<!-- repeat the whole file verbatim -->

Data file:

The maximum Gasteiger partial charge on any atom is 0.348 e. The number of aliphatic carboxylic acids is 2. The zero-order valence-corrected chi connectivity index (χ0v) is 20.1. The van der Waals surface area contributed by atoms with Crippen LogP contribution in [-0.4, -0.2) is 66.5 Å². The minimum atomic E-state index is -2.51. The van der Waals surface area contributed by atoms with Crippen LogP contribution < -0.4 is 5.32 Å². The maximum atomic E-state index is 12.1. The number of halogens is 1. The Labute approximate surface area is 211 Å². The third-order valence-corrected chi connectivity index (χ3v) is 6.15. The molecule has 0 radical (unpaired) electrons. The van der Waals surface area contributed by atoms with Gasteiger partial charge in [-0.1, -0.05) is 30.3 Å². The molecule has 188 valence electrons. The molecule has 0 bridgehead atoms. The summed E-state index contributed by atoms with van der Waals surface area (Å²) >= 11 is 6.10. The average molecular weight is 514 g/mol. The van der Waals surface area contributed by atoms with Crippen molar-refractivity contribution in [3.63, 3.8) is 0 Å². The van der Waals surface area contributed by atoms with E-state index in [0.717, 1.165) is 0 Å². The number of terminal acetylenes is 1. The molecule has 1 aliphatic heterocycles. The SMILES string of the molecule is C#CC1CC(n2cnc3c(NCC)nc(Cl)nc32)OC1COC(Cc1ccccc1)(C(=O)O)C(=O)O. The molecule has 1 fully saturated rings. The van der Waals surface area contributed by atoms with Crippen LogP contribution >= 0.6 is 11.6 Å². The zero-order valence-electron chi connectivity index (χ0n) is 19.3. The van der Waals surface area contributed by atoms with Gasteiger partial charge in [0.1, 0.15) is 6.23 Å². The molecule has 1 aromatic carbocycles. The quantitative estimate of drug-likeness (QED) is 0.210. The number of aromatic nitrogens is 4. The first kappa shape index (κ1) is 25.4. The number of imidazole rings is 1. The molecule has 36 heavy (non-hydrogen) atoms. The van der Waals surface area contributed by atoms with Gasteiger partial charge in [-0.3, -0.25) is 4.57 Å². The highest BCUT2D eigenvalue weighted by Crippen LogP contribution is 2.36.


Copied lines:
The maximum Gasteiger partial charge on any atom is 0.348 e. The number of aliphatic carboxylic acids is 2. The zero-order valence-corrected chi connectivity index (χ0v) is 20.1. The van der Waals surface area contributed by atoms with Crippen LogP contribution in [-0.4, -0.2) is 66.5 Å². The minimum atomic E-state index is -2.51. The van der Waals surface area contributed by atoms with Crippen LogP contribution < -0.4 is 5.32 Å². The maximum atomic E-state index is 12.1. The number of halogens is 1. The Labute approximate surface area is 211 Å². The third-order valence-corrected chi connectivity index (χ3v) is 6.15. The molecule has 0 radical (unpaired) electrons. The van der Waals surface area contributed by atoms with Gasteiger partial charge in [-0.1, -0.05) is 30.3 Å². The molecule has 188 valence electrons. The molecule has 0 bridgehead atoms. The summed E-state index contributed by atoms with van der Waals surface area (Å²) >= 11 is 6.10. The average molecular weight is 514 g/mol. The van der Waals surface area contributed by atoms with Crippen molar-refractivity contribution in [3.63, 3.8) is 0 Å². The van der Waals surface area contributed by atoms with E-state index in [0.717, 1.165) is 0 Å². The number of terminal acetylenes is 1. The molecule has 1 aliphatic heterocycles. The SMILES string of the molecule is C#CC1CC(n2cnc3c(NCC)nc(Cl)nc32)OC1COC(Cc1ccccc1)(C(=O)O)C(=O)O. The molecule has 1 fully saturated rings. The van der Waals surface area contributed by atoms with Crippen LogP contribution >= 0.6 is 11.6 Å². The zero-order valence-electron chi connectivity index (χ0n) is 19.3. The van der Waals surface area contributed by atoms with Gasteiger partial charge in [0.1, 0.15) is 6.23 Å². The molecule has 1 aromatic carbocycles. The quantitative estimate of drug-likeness (QED) is 0.210. The number of aromatic nitrogens is 4. The first kappa shape index (κ1) is 25.4. The number of imidazole rings is 1. The molecule has 36 heavy (non-hydrogen) atoms. The van der Waals surface area contributed by atoms with Gasteiger partial charge in [-0.3, -0.25) is 4.57 Å². The highest BCUT2D eigenvalue weighted by Crippen LogP contribution is 2.36.